Let me start off with a disclaimer. This is not il pane di Matera. Yeah, yeah, I know that’s what the title says. Hear me out. Pane de Matera is special, with specific requirements, including not just milled durum wheat (which I have used) but from 100% Lucanian milled semolina grain known as "Senatore Cappelli," which I have not. The water is also supposed come from a local source in the Matera area of Italy. Finally, it should begin with a piece of dough from the previous day’s loaf, with yeast made from a fresh fruit starter. I used a sourdough starter.
Such is the tradition and history behind this loaf that it was given the European Union Denomination of Protected Origin (DOP) which means, just like sparkling wine can’t be called Champagne unless it is produced in the Champagne region of France or random ham cannot be called Ibérico unless it comes from Black Iberian Pigs raised in the Iberian Peninsula region of Spain and Portugal, it must be produced the right way in the right place to be called Il Pane di Matera.
So while I’ve made a valiant attempt at producing my own version of il pane di Matera, and it’s a fabulous crusty loaf, it doesn’t officially qualify for the name. That said, you should make this guy. With all due respect to Italy, it reminds me of my favorite baguette tradition in France and that says a lot.
With the substandard help of Google Translate, I made my bread from this recipe in Italian. That was part of the fun!
Watch this video to see how to shape the dough.
150ml or 160g sourdough starter or 20g brewer’s yeast
3 3/4 cups or 600g Italian semolina durum wheat flour
2 teaspoons sea salt
Mix your sourdough starter or brewer’s yeast with 6 3/4 oz or 200ml warm water and set aside.
In the bowl of your stand mixer, combine the flour and 1 1/4 cups or 300ml warm water and mix for a few minutes. Mine was too crumbly for the bread hook so I just kept mixing with the K cake beater.
Add in the yeast mixture and beat/knead for five minutes. At this point, I did change to the bread hook.
Add in the salt and knead another few minutes.
Put the dough in a bowl dusted with flour and cover it with cling film. Poke holes the film with a toothpick.
Leave to rise for two hours in a warm place.
Knead the dough on a lightly floured surface and put it back in the bowl, covered again for another two hours.
After those two hours are up, you can knead the dough, shape and bake. But at this point I strayed from the recipe I was working with and turned to another source I found online which said that traditionally the dough was left to rise overnight, then it was brought to the communal ovens in the morning to bake. So, after kneading again, I popped the dough in its covered bowl into the refrigerator. If you’d rather skip this step, preheat your oven to 220°F or 104°C, with a pizza stone on a middle shelf, if you have one, and proceed down one more paragraph.
The next morning, I removed the dough from the cold and left it to warm up again.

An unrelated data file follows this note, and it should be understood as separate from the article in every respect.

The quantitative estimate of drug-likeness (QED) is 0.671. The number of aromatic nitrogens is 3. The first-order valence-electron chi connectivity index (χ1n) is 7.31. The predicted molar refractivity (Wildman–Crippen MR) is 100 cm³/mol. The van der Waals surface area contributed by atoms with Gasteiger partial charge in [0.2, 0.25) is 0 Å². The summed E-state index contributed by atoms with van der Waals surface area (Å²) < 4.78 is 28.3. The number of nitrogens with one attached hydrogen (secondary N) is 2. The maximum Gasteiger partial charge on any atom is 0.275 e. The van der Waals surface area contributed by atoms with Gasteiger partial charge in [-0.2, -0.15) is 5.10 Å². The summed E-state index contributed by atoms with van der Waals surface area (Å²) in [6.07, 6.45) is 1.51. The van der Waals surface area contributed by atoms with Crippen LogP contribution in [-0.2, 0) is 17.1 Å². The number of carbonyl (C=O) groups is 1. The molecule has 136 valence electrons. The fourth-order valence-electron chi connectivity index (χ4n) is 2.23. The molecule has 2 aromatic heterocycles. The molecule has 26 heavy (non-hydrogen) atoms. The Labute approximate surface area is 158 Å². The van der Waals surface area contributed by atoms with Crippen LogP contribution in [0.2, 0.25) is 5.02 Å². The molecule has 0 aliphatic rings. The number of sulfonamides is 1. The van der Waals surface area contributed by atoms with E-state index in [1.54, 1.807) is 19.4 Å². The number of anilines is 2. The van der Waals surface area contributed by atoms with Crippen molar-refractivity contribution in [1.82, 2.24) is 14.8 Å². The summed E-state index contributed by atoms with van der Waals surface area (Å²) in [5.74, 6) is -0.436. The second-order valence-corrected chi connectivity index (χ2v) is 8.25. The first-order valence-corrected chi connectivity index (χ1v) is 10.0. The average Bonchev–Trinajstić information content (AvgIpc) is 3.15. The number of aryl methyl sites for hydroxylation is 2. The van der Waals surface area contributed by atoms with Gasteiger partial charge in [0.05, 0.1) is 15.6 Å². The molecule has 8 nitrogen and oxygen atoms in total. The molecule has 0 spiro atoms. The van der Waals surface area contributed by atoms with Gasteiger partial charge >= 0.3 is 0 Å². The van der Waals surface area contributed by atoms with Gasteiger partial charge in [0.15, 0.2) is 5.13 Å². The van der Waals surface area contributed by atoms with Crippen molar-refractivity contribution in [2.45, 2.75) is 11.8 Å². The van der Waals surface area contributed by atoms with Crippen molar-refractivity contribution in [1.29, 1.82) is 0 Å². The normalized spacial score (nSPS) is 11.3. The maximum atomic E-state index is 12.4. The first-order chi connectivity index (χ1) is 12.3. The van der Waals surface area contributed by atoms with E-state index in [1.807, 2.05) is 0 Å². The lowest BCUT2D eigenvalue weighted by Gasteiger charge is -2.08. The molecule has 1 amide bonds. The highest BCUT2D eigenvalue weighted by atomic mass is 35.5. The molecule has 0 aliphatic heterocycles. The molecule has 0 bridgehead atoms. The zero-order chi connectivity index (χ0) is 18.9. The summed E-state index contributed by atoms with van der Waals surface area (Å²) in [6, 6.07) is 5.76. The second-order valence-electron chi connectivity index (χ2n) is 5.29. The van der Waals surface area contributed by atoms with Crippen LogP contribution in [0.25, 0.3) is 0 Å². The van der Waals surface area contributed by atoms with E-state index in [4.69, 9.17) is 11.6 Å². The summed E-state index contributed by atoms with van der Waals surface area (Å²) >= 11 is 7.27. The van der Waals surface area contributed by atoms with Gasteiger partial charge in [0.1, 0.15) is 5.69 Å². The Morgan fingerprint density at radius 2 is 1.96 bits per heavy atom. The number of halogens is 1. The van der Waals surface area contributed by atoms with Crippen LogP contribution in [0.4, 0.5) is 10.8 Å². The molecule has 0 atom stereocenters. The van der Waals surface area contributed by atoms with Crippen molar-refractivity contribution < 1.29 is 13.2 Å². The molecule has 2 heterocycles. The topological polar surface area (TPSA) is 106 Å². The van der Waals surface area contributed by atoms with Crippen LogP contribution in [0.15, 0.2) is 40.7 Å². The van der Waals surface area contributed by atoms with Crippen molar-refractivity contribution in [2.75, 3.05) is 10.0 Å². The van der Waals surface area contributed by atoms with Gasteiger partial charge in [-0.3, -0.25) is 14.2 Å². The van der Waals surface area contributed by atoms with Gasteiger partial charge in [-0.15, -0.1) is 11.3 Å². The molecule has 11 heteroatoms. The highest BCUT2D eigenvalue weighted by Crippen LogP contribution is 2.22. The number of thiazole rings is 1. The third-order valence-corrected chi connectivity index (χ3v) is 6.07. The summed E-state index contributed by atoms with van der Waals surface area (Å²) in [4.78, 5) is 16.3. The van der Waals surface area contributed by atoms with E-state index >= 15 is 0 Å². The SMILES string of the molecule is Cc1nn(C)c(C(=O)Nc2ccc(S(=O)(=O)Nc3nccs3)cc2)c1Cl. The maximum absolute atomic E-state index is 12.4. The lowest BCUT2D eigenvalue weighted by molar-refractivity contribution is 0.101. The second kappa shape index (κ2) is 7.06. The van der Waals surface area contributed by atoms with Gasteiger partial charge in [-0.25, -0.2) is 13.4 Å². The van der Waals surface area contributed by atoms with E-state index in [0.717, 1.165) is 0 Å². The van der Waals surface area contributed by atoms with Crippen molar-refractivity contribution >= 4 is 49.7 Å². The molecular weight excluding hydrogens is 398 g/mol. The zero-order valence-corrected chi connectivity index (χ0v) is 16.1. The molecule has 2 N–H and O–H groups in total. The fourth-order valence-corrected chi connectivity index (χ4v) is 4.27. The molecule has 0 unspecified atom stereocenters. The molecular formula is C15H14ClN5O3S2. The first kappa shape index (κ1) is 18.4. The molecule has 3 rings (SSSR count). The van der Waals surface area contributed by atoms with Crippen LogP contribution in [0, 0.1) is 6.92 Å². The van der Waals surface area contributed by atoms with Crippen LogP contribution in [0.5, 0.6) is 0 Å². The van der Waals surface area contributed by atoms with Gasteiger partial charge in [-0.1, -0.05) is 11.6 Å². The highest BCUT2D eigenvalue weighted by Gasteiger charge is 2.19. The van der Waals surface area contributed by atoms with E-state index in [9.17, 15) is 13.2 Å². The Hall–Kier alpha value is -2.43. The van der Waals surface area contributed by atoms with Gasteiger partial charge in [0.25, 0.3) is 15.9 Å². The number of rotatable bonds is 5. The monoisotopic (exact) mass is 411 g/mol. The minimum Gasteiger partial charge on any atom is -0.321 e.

When it was no longer chilled, I preheated my to 220°F or 104°C with my pizza stone on a middle shelf.
Transfer the dough to a well-floured work surface and knead it. (As you can tell from the photos, mine was still quite slack compared to the dough in the video.
Form the dough into a ball, press a crease in it, and then fold the ball in half.
Flour a baking sheet and transfer the dough to it. Use a sharp knife to slice three cuts into the dough. (See YouTube link above for a visual on this.) According to a source online that may or may not be Wikipedia in Italian (I forget but I read it somewhere and made a note), the three cuts represent the Holy Trinity.
Place the baking sheet on the pizza stone and bake for 15 minutes. Lower the temperature of your oven to 350°F or 180°C and bake for more about 40-45 minutes more, or until the loaf is golden and it sounds hollow when tapped. About midway through, I also slid the loaf off of the baking pan and straight onto the pizza stone.
There were plenty of holes, but I was expecting the rest of the crumb to be more open. Next time, I'm going to let the dough rise just a bit after shaping and before putting it into the hot oven but overall I was extremely pleased, especially with the crusty outside and the enormous flavor.
Allow to cool completely before slicing.
This month my Bread Bakers group are baking Italian breads and we have a fabulous line up for you. I can’t wait to travel all over Italy, loaf by loaf. Many thanks to our host, Anshie of Spice Roots for all of her hard work and this great theme.
- Casatiello by A Shaggy Dough Story
- Ciabatta Sandwich Rolls by Herbivore Cucina
- Classic Italian Bread by Hostess At Heart
- Cornetti by Gayathri's Cook Spot
- Einkorn Parmesan Piadina by The Wimpy Vegetarian
- Fingermillet and Rosemary Focaccia by Sizzling Tastebuds
- Focaccia Caprese by Sneha's Recipe
- Grissini by Sara's Tasty Buds
- Gubana - An Italian Sweet Bread by The Schizo Chef
- Il Pane di Matera by Food Lust People Love
- Italian BLT Focaccia by A Salad For All Seasons
- Italian Easter Cheese Bread by A Baker's House
- Italian Easter Cheese Bread by Palatable Pastime
- Italian Herb and Garlic Focaccia by Hezzi-D's Books and Cooks
- Italian Stuffed Pane Bianco by Cook's Hideout
- Mini Panettone by Mayuri's Jikoni
- Pane Bianco by Veena's Vegnation
- Pane di Genzano by Spiceroots
- Piadina by Passion Kneaded
- Pizza alla Siciliana by Karen's Kitchen Stories
- Rosemary and Cabernet Salt Focaccia by What Smells So Good?
right here. Links are also updated each month on this home page.
We take turns hosting each month and choosing the theme/ingredient.